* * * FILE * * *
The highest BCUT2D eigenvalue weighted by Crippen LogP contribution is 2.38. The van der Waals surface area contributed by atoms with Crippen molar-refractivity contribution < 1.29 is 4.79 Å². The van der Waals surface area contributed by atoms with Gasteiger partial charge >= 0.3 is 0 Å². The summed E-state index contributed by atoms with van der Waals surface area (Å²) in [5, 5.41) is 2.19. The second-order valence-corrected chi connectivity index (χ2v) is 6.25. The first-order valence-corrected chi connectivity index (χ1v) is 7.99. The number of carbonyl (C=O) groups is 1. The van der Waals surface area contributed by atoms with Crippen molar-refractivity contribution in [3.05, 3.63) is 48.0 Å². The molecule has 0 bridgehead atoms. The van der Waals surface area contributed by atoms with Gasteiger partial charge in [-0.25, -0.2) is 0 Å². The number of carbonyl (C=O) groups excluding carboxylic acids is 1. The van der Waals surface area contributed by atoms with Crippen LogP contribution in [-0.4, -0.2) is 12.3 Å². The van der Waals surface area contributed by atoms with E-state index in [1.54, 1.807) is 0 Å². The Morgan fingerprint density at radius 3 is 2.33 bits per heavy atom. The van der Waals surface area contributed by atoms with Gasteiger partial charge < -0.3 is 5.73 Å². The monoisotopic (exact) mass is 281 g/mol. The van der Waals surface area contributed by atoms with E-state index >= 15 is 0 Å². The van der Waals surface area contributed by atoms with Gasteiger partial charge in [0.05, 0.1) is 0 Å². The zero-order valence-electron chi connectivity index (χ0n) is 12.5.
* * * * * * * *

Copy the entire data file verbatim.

The highest BCUT2D eigenvalue weighted by Crippen LogP contribution is 2.38. The van der Waals surface area contributed by atoms with Crippen molar-refractivity contribution < 1.29 is 4.79 Å². The van der Waals surface area contributed by atoms with Gasteiger partial charge >= 0.3 is 0 Å². The summed E-state index contributed by atoms with van der Waals surface area (Å²) in [5, 5.41) is 2.19. The second-order valence-corrected chi connectivity index (χ2v) is 6.25. The first-order valence-corrected chi connectivity index (χ1v) is 7.99. The number of carbonyl (C=O) groups is 1. The van der Waals surface area contributed by atoms with Crippen molar-refractivity contribution in [3.05, 3.63) is 48.0 Å². The molecule has 0 bridgehead atoms. The van der Waals surface area contributed by atoms with Gasteiger partial charge in [-0.25, -0.2) is 0 Å². The number of carbonyl (C=O) groups excluding carboxylic acids is 1. The van der Waals surface area contributed by atoms with Crippen LogP contribution in [-0.4, -0.2) is 12.3 Å². The van der Waals surface area contributed by atoms with E-state index in [1.54, 1.807) is 0 Å². The Morgan fingerprint density at radius 3 is 2.33 bits per heavy atom. The van der Waals surface area contributed by atoms with Gasteiger partial charge < -0.3 is 5.73 Å². The monoisotopic (exact) mass is 281 g/mol. The van der Waals surface area contributed by atoms with E-state index >= 15 is 0 Å². The van der Waals surface area contributed by atoms with Gasteiger partial charge in [0.05, 0.1) is 0 Å². The zero-order valence-electron chi connectivity index (χ0n) is 12.5.